Are you self-employed? Do you own a business? If so, you may be living the dream. You get to manage your own schedule and perhaps earn a living doing what you love. Your business is likely the result of years of hard work and planning.
As fulfilling as self-employment may be, it can also create difficult problems. That’s especially true when it comes to retirement planning. As a self-employed individual, you don’t have the benefit of employer retirement plans, such as a 401(k) or pension. Those plans can be valuable resources for traditional employees and help them accumulate assets for retirement.
Fortunately, you have other tools at your disposal. There are a number of retirement accounts designed specifically for self-employed individuals. In fact, some of them let you put away large sums on a tax-advantaged basis each year. Below are a few popular vehicles you can use to save for retirement:
The solo 401(k) operates similarly to a traditional 401(k), except it’s meant for companies where the owner is also the only employee. As the sole participant, you make both the employer and employee contributions. That allows you to put a significant amount of money into the plan each year.
In 2018 you can contribute as much as $18,500 to the plan, or up to $24,500 if you’re age 50 or older. That amount represents the employee contribution. As the employer, you can also contribute up to 25 percent of compensation. Your compensation is defined as your net income less one-half of your self-employment tax and contributions. Your total contributions can’t exceed $55,000.1
These are pretax contributions. That means they reduce your taxable income, which in turn reduces your tax exposure. The solo 401(k) helps you not only to save for the future but also to minimize your current taxes.
The Simplified Employee Pension (SEP) IRA is a popular savings tool. It’s similar to a traditional IRA, except it’s designed specifically for self-employed individuals and allows for higher annual contributions. Your SEP IRA contributions are tax-deductible, and distributions are taxed as income.
In 2018 you can contribute as much as 25 percent of your income to a SEP IRA, with a maximum contribution of $55,000. If you’re 50 or older, you can contribute as much as $61,000. Keep in mind that if you have employees, you’ll have to make contributions for them, too. Contributions are discretionary, however, so you can change the contribution amount from year to year based on your income and cash flow.2
Defined Benefit Plan
Want to put away more than is allowed in a solo 401(k) or a SEP? You may want to consider a defined benefit plan, which you can use alongside one of the other plans. You can design the plan to meet your specific needs and goals. The contributions are considered business expenses, so they’re tax-deductible.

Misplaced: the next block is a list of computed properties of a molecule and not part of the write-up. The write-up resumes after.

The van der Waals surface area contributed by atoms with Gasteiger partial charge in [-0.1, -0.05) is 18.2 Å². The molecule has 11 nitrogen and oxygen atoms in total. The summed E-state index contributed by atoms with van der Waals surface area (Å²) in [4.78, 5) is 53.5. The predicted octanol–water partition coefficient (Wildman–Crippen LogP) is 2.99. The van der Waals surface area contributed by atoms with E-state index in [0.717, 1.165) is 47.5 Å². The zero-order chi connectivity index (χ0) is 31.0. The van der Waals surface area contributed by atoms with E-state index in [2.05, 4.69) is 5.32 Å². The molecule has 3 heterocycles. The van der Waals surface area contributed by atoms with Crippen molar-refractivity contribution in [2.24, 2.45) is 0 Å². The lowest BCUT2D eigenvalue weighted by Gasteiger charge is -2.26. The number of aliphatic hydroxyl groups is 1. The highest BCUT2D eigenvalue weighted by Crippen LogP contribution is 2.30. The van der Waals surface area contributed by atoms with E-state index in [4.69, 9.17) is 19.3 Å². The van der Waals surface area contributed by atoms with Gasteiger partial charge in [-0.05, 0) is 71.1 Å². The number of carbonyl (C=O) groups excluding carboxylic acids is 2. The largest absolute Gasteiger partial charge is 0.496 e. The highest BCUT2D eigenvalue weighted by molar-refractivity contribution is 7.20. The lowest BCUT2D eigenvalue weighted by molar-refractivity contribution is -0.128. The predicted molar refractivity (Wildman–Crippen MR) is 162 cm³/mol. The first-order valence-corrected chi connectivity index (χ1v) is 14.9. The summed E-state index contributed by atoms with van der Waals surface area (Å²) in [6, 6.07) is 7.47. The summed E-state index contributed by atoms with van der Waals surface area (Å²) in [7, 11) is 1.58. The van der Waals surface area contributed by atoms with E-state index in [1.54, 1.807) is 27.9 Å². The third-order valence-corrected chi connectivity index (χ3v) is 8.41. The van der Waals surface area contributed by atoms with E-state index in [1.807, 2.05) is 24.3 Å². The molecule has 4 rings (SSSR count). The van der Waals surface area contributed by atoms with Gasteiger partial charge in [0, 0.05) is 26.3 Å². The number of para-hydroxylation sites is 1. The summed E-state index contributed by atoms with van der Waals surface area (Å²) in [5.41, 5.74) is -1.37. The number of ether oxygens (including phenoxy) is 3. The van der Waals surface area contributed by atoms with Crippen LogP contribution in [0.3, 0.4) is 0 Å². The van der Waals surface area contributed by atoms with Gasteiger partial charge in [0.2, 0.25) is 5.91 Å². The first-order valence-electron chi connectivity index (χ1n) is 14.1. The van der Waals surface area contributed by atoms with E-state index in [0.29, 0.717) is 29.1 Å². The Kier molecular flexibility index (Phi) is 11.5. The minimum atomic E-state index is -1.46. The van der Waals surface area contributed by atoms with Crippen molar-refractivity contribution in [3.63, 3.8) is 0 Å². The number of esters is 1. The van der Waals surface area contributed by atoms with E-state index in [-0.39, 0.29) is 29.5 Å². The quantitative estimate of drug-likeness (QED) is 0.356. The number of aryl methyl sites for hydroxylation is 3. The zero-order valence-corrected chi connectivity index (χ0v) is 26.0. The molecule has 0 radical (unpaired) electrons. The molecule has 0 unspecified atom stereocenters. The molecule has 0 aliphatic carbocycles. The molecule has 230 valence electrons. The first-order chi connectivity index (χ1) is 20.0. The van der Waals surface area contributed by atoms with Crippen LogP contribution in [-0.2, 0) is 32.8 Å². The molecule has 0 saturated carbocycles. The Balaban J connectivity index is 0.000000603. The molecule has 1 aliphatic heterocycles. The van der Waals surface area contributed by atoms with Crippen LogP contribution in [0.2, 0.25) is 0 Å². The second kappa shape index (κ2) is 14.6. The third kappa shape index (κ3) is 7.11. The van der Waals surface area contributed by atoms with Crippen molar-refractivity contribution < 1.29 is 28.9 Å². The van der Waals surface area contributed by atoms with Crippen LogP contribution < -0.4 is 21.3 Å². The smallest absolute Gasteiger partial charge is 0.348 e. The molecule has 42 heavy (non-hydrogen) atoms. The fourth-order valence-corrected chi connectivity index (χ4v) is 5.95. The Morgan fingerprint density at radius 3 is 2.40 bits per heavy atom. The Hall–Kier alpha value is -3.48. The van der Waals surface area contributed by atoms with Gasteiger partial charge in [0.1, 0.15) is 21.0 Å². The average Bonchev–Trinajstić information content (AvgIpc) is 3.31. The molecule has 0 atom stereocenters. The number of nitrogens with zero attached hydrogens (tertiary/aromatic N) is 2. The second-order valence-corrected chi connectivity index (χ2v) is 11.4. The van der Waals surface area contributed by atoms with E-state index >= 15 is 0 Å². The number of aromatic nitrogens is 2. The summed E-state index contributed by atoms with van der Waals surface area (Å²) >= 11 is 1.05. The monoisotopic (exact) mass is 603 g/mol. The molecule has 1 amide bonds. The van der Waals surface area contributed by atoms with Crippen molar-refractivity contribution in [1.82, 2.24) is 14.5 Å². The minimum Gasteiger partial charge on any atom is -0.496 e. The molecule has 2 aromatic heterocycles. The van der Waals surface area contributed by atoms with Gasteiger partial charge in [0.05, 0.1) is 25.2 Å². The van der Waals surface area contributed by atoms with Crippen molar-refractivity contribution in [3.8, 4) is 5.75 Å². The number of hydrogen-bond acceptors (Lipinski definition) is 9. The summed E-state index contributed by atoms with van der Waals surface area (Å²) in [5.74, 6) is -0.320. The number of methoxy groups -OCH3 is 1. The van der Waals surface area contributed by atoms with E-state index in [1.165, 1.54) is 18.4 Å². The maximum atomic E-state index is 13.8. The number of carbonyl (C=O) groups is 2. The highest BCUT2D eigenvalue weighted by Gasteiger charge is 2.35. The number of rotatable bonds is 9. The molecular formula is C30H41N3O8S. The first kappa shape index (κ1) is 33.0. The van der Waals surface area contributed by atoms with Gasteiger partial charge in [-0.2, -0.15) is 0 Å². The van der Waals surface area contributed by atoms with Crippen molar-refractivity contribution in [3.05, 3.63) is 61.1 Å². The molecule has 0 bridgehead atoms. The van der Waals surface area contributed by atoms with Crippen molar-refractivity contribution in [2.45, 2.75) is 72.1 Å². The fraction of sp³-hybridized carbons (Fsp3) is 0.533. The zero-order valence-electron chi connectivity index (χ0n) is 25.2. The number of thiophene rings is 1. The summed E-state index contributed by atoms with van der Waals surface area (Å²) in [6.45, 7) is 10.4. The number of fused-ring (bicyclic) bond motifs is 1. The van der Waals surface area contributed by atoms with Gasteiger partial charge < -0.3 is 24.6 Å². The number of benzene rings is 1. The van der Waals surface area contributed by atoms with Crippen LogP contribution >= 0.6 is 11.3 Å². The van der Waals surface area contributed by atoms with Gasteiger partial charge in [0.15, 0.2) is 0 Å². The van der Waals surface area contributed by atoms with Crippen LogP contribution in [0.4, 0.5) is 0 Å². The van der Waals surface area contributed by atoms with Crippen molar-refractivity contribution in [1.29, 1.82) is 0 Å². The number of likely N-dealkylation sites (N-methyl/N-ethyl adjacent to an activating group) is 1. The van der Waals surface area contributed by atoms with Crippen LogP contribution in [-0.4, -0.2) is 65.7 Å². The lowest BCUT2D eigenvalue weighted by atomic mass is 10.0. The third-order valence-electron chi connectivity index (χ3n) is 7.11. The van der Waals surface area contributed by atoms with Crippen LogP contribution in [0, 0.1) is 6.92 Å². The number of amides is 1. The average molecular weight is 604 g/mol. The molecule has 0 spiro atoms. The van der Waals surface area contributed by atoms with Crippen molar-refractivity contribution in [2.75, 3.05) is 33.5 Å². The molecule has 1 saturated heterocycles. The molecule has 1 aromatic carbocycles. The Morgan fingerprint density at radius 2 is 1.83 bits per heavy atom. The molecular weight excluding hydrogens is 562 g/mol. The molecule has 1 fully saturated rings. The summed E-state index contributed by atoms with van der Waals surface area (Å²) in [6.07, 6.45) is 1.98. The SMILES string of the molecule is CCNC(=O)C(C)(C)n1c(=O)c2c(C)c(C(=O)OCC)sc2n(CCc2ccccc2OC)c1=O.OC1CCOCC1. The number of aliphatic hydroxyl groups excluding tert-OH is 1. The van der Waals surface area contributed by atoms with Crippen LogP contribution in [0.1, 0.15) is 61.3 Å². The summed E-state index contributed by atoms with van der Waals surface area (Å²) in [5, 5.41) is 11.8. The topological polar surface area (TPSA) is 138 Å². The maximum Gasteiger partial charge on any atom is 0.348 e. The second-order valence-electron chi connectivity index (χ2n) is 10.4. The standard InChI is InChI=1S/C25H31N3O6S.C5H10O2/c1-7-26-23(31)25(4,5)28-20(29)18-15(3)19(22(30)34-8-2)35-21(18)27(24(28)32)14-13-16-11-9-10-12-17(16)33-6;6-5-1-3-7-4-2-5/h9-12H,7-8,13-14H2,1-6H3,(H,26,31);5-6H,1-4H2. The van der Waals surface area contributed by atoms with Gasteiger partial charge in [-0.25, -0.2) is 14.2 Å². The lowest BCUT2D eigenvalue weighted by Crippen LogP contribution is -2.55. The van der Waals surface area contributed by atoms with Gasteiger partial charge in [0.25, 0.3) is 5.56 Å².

There are some important things to consider before you open a pension. First, you have to commit to an annual level of funding. If your cash flow is volatile, the contribution commitment could put a strain on your finances. Also, you’ll have to offer participation in the plan to any employee you hire. That could get costly over time if you plan on expanding.
Ready to start saving for your retirement? Contact us today at Thomas Financial. We can help you analyze your needs and develop a strategy. Let’s connect soon and start the conversation.
Licensed Insurance Professional. This information is designed to provide a general overview with regard to the subject matter covered and is not state specific. The authors, publisher and host are not providing legal, accounting or specific advice for your situation. By providing your information, you give consent to be contacted about the possible sale of an insurance or annuity product. This information has been provided by a Licensed Insurance Professional and does not necessarily represent the views of the presenting insurance professional. The statements and opinions expressed are those of the author and are subject to change at any time. All information is believed to be from reliable sources; however, presenting insurance professional makes no representation as to its completeness or accuracy. This material has been prepared for informational and educational purposes only. It is not intended to provide, and should not be relied upon for, accounting, legal, tax or investment advice. This information has been provided by a Licensed Insurance Professional and is not sponsored or endorsed by the Social Security Administration or any government agency.
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